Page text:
Moving Out of State with Kids After a Divorce
If you're divorced and you would like to move with your children to a different state, there may be some restrictions on your ability to do so. Before you decide to make a move, there are some things you need to know about the rights and restrictions regarding your ability to relocate when your children from a dissolved marriage are involved.
It's common for divorcing parents to negotiate relocation restrictions. Your child custody or divorce decree may specify certain restrictions when it comes to you or your former spouse's ability to move. There may be a set geographical boundary, beyond which you are not allowed to move your child.
If there is a restriction and you decide to move anyway, you could be held in contempt of court, which could involve a fine, jail time or both. However, you might be able to get court approval to relocate, even if your decree or state law specifies a restriction.
A noncustodial parent may wish to file an objection with the court to block the relocation if your decree or state law has travel restrictions, or a petition to change your custody agreement and gain the modified child custody necessary to ensure a continuing relationship with the child.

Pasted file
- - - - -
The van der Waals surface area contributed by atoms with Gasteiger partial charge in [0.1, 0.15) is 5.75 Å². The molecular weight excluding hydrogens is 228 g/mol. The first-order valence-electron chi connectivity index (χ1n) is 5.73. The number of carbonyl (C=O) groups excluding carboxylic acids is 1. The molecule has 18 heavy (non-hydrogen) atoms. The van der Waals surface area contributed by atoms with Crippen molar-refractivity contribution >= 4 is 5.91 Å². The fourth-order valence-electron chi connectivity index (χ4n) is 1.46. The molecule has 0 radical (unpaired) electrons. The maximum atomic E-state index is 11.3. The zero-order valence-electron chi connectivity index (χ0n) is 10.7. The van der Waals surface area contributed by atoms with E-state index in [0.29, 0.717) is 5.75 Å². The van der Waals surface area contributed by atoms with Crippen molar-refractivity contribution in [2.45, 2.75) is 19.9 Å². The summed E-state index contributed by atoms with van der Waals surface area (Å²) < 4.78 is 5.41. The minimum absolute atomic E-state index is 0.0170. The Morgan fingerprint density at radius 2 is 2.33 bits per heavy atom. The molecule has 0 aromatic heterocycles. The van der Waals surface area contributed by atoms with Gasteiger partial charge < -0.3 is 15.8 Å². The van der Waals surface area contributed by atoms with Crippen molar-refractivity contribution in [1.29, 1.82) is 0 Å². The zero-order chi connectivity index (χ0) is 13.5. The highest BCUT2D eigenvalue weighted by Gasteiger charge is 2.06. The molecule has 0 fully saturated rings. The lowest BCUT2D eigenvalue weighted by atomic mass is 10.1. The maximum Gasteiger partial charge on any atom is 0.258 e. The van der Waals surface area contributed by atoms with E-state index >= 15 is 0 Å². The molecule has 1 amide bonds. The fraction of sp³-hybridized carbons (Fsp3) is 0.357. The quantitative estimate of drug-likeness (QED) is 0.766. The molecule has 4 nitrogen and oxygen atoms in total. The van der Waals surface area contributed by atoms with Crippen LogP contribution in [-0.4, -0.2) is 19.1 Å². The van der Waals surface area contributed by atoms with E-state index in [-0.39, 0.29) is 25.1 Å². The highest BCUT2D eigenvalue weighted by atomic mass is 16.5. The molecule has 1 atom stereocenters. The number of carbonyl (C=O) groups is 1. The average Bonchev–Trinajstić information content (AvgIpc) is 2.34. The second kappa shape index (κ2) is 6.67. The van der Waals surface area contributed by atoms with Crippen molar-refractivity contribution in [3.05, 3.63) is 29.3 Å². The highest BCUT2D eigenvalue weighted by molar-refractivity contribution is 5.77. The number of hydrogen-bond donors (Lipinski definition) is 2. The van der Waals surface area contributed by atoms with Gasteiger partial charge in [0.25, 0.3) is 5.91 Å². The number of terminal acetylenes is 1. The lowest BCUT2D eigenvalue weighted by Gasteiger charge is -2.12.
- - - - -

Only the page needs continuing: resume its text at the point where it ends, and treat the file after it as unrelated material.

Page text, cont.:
If the court does become involved, which is fairly common in situations like these, it will take into consideration several factors:
- Any previous agreements made between the parents
- Whether the intent to seek or oppose the move is made in good faith
- The age and needs of the child
- The emotional, physical and educational consequences the move would have on the child
- Possible alternative arrangements
- The child's preference
- Whether the child's quality of life would be improved or harmed by the move
Parents are allowed to discuss and negotiate these issues outside of the courtroom, however. If you would like to relocate with your child or stop your kids' other parent from taking your children out of state, meet with a dedicated Orlando child custody attorney right away.